Firm Size and Computer Integrated Enterprise Concept: CIM/CIE Related Strategic Issues for Small Businesses

  • Raja K. Iyer
  • Donald L. Liles

Abstract

The concept of computer-integrated manufacturing (CIM) has led to an unprecedented revolution in manufacturing in recent years, perhaps even comparable to the earlier industrial revolution. The CIM concept has fostered a growing and still-emerging focus on both upstream and downstream aspects of manufacturing. Upstream CIM applications include design engineering, CAD/CAM, robotics, and flexible manufacturing systems (Bernard and Guttropf, 1988; Fogarty and Hoffman, 1983;Plossl and Wight, 1967; Taraman, 1980). Downstream manufacturing considerations utilizing CIM include MRP II, KANBAN, JIT, and shop floor scheduling and control (Bernard, 1987;Kivenko, 1981; Kusiak, 1986; Lubben, 1988; Milacic, 1988; Ranky, 1983; Rolstadas, 1988). Increasingly, the CIM concept is not only being viewed as a means to solve problems which inhibit excellence in manufacturing, but also as a foundation upon which to build a computer-integrated enterprise (CIE) which can provide both intra-organizational and inter-organizational integration of information and production systems (Gaylord, 1987; Gessner, 1984; Hunt, 1989; Hamilton, 1989; Savage, 1985; Sheridan, 1989).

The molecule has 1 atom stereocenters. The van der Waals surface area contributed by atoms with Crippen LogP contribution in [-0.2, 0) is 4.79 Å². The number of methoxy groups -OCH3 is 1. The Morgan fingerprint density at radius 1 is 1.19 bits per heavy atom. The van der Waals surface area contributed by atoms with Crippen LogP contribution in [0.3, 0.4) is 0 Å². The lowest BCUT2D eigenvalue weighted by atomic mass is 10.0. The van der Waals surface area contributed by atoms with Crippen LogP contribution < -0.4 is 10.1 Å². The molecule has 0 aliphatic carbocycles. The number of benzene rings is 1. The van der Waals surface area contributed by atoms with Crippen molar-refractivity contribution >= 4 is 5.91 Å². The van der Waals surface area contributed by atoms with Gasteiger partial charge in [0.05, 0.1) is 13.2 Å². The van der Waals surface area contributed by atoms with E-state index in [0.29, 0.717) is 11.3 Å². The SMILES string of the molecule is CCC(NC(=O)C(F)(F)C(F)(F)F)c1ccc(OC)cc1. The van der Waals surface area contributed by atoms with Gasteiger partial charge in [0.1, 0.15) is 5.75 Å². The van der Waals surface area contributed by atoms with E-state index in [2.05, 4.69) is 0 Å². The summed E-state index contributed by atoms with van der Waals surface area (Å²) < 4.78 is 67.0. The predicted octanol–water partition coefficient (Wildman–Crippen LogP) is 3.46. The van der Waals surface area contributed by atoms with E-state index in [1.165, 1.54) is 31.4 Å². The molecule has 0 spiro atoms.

Keywords

Marketing Assure Hunt Conglomerate Malone 

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Copyright information

© Springer Science+Business Media Dordrecht 1992

Authors and Affiliations

  • Raja K. Iyer
  • Donald L. Liles

There are no affiliations available

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